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Lapses following Alcohol Treatment: Modeling the Falls From the Wagon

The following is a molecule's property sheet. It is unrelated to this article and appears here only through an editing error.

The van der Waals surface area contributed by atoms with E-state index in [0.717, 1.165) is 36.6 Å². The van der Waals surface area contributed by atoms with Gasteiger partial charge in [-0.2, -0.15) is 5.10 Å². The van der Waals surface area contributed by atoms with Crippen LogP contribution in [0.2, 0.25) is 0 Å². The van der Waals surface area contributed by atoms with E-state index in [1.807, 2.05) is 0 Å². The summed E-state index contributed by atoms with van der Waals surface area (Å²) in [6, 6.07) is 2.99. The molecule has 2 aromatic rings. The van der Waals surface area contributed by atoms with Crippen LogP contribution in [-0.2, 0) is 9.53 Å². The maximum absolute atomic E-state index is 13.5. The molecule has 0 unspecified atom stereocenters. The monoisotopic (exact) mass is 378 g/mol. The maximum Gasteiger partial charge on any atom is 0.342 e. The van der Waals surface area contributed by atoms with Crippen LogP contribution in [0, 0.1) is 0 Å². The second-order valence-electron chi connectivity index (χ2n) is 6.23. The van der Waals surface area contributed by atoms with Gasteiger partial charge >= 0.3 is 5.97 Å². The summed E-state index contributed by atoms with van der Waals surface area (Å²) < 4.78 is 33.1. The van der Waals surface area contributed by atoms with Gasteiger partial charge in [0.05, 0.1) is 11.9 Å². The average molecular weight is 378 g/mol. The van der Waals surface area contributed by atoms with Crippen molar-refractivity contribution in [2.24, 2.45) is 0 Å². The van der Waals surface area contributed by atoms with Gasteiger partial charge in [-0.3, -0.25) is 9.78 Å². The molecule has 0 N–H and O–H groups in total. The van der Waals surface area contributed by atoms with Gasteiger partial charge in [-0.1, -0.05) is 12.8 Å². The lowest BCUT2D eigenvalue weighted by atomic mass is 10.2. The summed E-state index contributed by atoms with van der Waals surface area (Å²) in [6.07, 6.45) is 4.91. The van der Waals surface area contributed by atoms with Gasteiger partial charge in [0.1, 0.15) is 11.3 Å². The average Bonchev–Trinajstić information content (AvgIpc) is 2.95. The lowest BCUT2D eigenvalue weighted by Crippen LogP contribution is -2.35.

ABSTRACT: Objective: This study investigated transitions between drinking and nondrinking during the first 12 months following treatment and whether transitions in posttreatment drinking are related to alcohol-dependence symptoms. Method: Data from individuals in the outpatient (n = 952) and aftercare (n = 774) arms of Project MATCH (Matching Alcoholism Treatments to Client Heterogeneity) were included in the analyses. Drinking consequences, percentage of drinking days, and drinks per drinking day were used as indicators of drinking behavior. Latent transition analysis was used to estimate a model of drinking patterns, defined by transition probabilities between drinking classes, from immediately following treatment to 6 and 12 months following treatment. Results: Across both aftercare and outpatient samples, three drinking classes were identified at each time point: frequent heavy drinking with high consequences, moderate infrequent drinking with low consequences, and nondrinking with low consequences. Many participants maintained nondrinking, and, of those who drank, there was a trend toward transitioning to less drinking over time. Transition probabilities were noninvariant across treatment arms: The probability of transitioning from moderate drinking to frequent drinking was more than six times more likely in the aftercare arm, as compared with the outpatient arm. In both samples the transition to heavy drinking and membership in the heavy-drinking class were significantly positively related to alcohol dependence symptoms. There were no differences across MATCH treatment groups. Conclusions: This study examined transitions in post treatment drinking and the role of alcohol dependence in predicting posttreatment drinking. The results suggest a low probability of moderate drinking among individuals with greater alcohol dependence. (J. Stud. Alcohol Drugs 69: 594-604, 2008)